Tampa Bay Buccaneers quarterback Tom Brady admits his body cried ‘no’ amid rehabbing from knee surgery in the offseason.
On the sixth-month anniversary of his surgery, he talked about the challenges he faced in a SiriusXM NFL Radio interview on Aug. 24. Brady played with a torn MCL throughout the 2020 season and had surgery after the Super Bowl.
“When you miss time and you don’t continue to train the way you’re capable of training, it’s tough because your body just wants to, you know, it feels like, ‘Ok, I get time off,'” Brady told SiriusXM via JoeBucsFan.com. “And then when you get your body going again, it’s hard. You’re body’s like, ‘No, no, no, no. We’re not working out. We’re chilling. You know and I’m trying to get it going and it just doesn’t want to do it. So I’ve had to push through different things and even the early part of training camp, just getting my legs under me and getting my football legs.”
CBS Sports Boston described the difference between Brady’s 2020 recovery and 2008 recovery for a torn MCL and ACL as night and day, being that Brady was 31 in 2008. He tore the ACL and MCL in Week 1 of that season with the New England Patriots before returning to the field in 2009.
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Brady Not Missing a Beat
Brady has played like he didn’t miss a beat at training camp and preseason since the surgery. He shredded the Houston Texans defense in the preseason finale on Aug. 28 with 11-14 passing for 154 yards and a touchdown.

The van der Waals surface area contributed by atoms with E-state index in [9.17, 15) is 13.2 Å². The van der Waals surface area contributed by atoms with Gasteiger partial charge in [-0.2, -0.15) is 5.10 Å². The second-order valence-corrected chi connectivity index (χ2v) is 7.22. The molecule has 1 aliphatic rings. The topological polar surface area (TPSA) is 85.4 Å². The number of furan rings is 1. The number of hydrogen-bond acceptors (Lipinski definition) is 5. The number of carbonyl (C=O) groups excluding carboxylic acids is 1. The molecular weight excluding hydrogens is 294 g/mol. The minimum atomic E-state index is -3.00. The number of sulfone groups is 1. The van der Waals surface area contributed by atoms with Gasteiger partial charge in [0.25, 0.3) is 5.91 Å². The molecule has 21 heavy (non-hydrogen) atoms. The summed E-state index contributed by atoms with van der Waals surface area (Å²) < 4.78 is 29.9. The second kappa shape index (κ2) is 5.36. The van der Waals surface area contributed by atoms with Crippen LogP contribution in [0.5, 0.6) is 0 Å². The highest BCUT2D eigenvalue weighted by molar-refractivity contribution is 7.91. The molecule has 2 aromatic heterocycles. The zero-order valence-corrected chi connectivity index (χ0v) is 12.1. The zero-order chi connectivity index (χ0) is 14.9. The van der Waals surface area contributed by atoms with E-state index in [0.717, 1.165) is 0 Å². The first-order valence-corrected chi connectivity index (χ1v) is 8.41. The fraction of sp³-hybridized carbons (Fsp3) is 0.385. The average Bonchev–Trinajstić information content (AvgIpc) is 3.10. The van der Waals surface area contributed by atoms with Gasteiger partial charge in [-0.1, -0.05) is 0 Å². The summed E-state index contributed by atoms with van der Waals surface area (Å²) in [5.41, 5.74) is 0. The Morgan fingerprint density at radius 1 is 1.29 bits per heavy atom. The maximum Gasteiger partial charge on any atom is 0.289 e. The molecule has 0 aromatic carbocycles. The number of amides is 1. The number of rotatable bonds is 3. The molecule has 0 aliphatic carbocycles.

His Aug. 11 performance at training camp dazzled when he completed passes all over the field. Pewter Report detailed his long completions, red zone success, and making plays on the fly from that practice.
“He was outstanding,” Arians said per Pewter Report. “He got the guys going. Was very, very accurate. Just a typical, solid Brady day.”
Brady needed four months of rehab to get back to “a typical, solid Brady day” though, which he didn’t minimize in the SiriusXM interview.
“You know, it was a tough offseason in terms of the rehab. … But I feel like I’m really just now kind of feeling — not from a rehab standpoint but from a football standpoint — like you know my legs are feeling bouncy and ready to go,” Brady said via JoeBucsFan.com. “My arm’s feeling live.”
Brady’s Grueling Practice Routine
Brady runs through a grueling, tightly-packed practice routine at camp, which The Athletic’s Greg Auman detailed in from that Aug. 12 practice. The Bucs quarterback starts with warmups followed by working with skill players in various situations before a cool down during the special teams session. Brady then participates in more seven-on-seven and 11-on-11 sessions to work with skill players followed by individual work right after practice, Auman described.
“Again, when it’s 95 (degrees), you got pads on and the helmet and you’re reading coverages, and the mental strain and the day-after-day and the sleep, it’s just a lot of football conditioning that needs to happen,” Brady told SiriusXM about training camp practices via JoeBucsFan.com. “Even for somebody that’s been doing it as long as me, it’s always a challenge. I think that’s why I love the sport. It’s a continuous mental, physical, emotional challenge. You have to bring it every day.”